The allegedly “game-changing” recent session of the Russian Security Council would not have been memorable at all, had secretary Nikolai Patrushev not mentioned that in Russia “the threat of separatism existed in Northern Caucasus, which could have led to loss of territorial integrity, but we dealt with them in our time.”
Yes, we still remember how they “deal with them in their time.” Especially in Samashki and Noviye Aldy.
It is very convenient to compare the photos of Grozniy after the “re-establishment of the constitutional order” (which earned comrade Patrushev, who was director of the FSB at the time, the title of “Hero”) and Sloviansk after the “punishing operation of the Ukrainian fascists” to understand how the Russian government deals with its separatists that infringe on our territorial integrity.
Th Russian government is much more human in its regard to the Ukrainian separatists – they call them not mercenaries or terrorists, but “rebels,” the “militia” and “desperate people of the southeast” whose voices “have to be heard.” Meanwhile practically only these voices can be heard lately on Russian TV – Strelkov, Boroday, Gubarev, Pushilin, Ponomarev, Bolotov, Purgin, Tsariov, Babay, Motorola are everywhere, as well as other combinations of nationalists, PR people, “reconstructors,” merited “Cossacks” and “Afghan” and “Chechen” veterans with obvious head injuries imported from Russia, that touchingly united with the Donetsk and Luhansk freaks.
It is with those well-armed people that the Kremlin proposes that the government of Ukraine “has talks” as “representatives of the southeast.” However, were they elected “chairs of High councils,” “members of the councils,” “Prime Ministers?” Did anyone vote for them at elections (and have there been any elections)? So how is it that they have the right to “represent the southeast?”
We note: neither Putin nor Lavrov ever demanded that the separatists hand in their weapons and suspend military action – instead they demanded that the government of Ukraine stop defending the territorial integrity of its army.
Now the Russian President reluctantly admits something the entire world had no doubt about: well, we have influence on the separatists, however “insufficient.” It is quite sufficient – we have to stop supplying weapons and mercenaries, and both the “people’s republics” that exist as the mythical “Novorossiya” only in the virtual Russian propaganda world will vanish without a trace. However then the question will arise: “what did we fight for?”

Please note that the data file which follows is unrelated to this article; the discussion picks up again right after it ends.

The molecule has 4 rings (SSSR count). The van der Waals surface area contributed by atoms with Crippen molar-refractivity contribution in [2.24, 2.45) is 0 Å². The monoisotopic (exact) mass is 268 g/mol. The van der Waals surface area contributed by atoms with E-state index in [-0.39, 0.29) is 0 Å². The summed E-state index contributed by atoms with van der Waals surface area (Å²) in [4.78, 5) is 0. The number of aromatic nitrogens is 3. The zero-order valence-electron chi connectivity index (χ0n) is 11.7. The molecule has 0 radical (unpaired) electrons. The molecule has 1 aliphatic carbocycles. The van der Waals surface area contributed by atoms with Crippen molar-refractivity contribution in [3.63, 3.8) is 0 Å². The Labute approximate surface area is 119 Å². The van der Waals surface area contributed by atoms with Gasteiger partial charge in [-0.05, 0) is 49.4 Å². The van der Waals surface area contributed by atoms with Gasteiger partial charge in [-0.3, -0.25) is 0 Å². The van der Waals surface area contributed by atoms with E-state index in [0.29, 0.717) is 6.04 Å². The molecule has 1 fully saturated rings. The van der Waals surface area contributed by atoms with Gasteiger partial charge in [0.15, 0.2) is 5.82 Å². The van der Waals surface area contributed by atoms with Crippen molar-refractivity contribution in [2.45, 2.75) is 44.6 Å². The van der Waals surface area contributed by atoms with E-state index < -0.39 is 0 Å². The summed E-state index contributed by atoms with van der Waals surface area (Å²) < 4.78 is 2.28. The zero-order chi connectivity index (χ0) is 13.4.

On one hand, in the recent months, it has predictably not become known what the (using Kremlin terminology) “rebels” governed from the Kremlin are trying to achieve.
Accession to Russia? “The Crimean option” will not do: in this case a horrifying level of international isolation and murderous sanctions await Russia.
Independence from Ukraine? They will not last a month of “independence”: both Donetsk and Luhansk are deeply subsidized regions.
Decisive influence on Ukrainian politics? This will not happen – after the fiasco of the attempts to spread the “Donetsk-Luhansk syndrome” to other regions of Ukraine.
By the way, today more and more people in Donetsk and Luhansk cannot help but ask themselves a natural question: when did they live better – in January or July? When was life better in Sloviansk – during the rule of the half-witted “people’s mayor” Ponomariov or after the “occupation by the killers” that vehemently delivered four tons of sausages to the city?
And on the other hand, it is time to pose a similar question in Russia: what was all of this done for? For the growth of Putin’s rating? Which cost us new multibillion expenditures from the budget, worsening of international reputation and loss of hope for serious western investments?
Someone will have to answer for all of this – and it is not by accident that at the aforementioned Security Council session Putin once more burst into a tirade of how he will not allow “colored revolutions,” which, of course, are nothing but “government coups, provoked and financed from the outside.”
This is not just a typical instance of paranoia, in which all bad things can only be planned by his enemies. It is also fear in the face of his own people – an attempt to assure himself and others that the anti criminal revolution, which is inevitable in Russia (just like in Ukraine) can only be “provoked” and “financed from the outside.”
The revolution will come not from the outside, but from the inside. When Putin’s regime, just like the Soviet one back in the day, finally gets tangled up in lies and hypocrisy. And then the majority of citizens will see that this infamous “third way” is a path to the third world.
Those who are flattered by the current government ratings and think that this is forever, should be reminded what ratings Ceausescu and Kadhafi once had.
Boris Vishnevskiy, member of the Legislative Assembly of St. Petersburg (party faction “Yabloko”)